What does one understand when asked to define the premise of Visual Arts? Too broad. Okay lets replace that question with – What all would you and could you include in Visual Arts? Maybe that is still a very subjective a question. Lets break it to bits then- Is Painting Visual Arts? – I hear a loud ‘Is that a rhetorical question?’. Okay, so moving on- How about sculpture? – Yes Yes, it obviously is. Graphic Arts, Performance Art, Installation Art, Photography, Experimental, Site-Specific, Architecture – The list could go on and by way of what is defined, all of it comes under the aegis of the broader Umbrella term ‘Visual Arts’.
Well, lets take a recent art debate, till about a decade ago – Photography as an art was met with apprehension. After all, how could you call something that reproduces an already existent setting without any labour (as in painting or sculpture), and that too in all its literality as art? There is no art in that. All it takes is a click. However at the recently concluded India Art Fair 2014, there was a spillage of Digital/Archival Prints on Paper, mostly photographs. Dayanita Singh to FlorGarduno, photographs are a force to reckon. The so called ‘inclusion’ of photographs never happened as a baptising event, by the Nile, it just happened. So again as the debate rages around Video Games and Computer generated imagery as art, with everybody from Paola Antonelli to Jonathan Jones and even Roger Ebert (why is he commenting on Video games as art, isn’t he a film critic, anyway) debating it.
This brings me to what we call concept art. The fiercest of the disciplines, often left unnoticed due to its silent but mind-bogglingly sturdy pace, it is far from the debate in some part of the world on whether it is art or illustration or design or illustrative design or otherwise (So wait illustration was under art, wasn’t it? and so was design) While the debate is on, millions of copies of concept art books, right up from the critically acclaimed ‘Journey’ to the blockbuster ‘The Hobbit- Desolation of the Smaug’ empty themselves out on the shelves; by the minute video games are conceptualised and a parent is buying their child one as you read this as thousands of concept artists create the most stunning visual art for your experience. The disparities are much, like a person who buys a video game is called a consumer, but a person who buys art is a connoisseur or a collector. But it looks only like a matter of time, as concept art and video games have found their way in to the collections of stalwarts like the Museum of Modern Art, Smithsonian Museum of Art and the National Media Museum, and are drawing large crowds.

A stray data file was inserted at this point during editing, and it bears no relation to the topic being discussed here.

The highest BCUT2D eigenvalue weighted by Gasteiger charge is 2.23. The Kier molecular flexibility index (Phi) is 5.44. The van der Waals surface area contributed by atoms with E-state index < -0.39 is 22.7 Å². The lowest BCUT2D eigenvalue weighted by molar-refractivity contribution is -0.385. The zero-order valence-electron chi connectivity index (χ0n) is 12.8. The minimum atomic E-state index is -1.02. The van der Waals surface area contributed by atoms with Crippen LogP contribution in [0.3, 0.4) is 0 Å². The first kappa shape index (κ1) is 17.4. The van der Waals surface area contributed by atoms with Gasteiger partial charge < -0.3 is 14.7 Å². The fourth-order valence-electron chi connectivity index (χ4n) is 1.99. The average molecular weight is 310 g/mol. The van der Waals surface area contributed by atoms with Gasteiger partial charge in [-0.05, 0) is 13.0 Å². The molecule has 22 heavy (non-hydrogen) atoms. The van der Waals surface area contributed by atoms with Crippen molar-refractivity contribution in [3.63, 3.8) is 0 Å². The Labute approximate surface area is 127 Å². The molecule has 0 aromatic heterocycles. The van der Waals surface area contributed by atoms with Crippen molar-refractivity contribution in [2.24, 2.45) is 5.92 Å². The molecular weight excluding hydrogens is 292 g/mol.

I wonder if Frank Frazetta, who in collaboration with Baily Publishing artist, John Giunta produced the art for a story showcasing one of his characters, “Snowman”, knew what he was to do for the concept art world. The 7 page story appeared in Tally Ho comics, and was published in December of 1944, when Frazetta was only 15 years old. Following him was Sydney Jay Mead or SydMead as the world knows him. Syd concept art brought an edginess with Futurism as he created art from Star Wars to the Bladerunner, and from Tron to Elysium in the recent past. Then of course this is incomplete without the mention of RaplhMcQuarrie for his acclaimed E.T. -the extraterrestrial and Star wars and Jean Giraud, widely famous as Moebius for his acclaimed work on Blueberry (2004). These men of extraordinary and multi-disciplinary acclaim set the base of what we call Modern Conceptual Art, estimated to reach a whopping $87 Billion by 2017.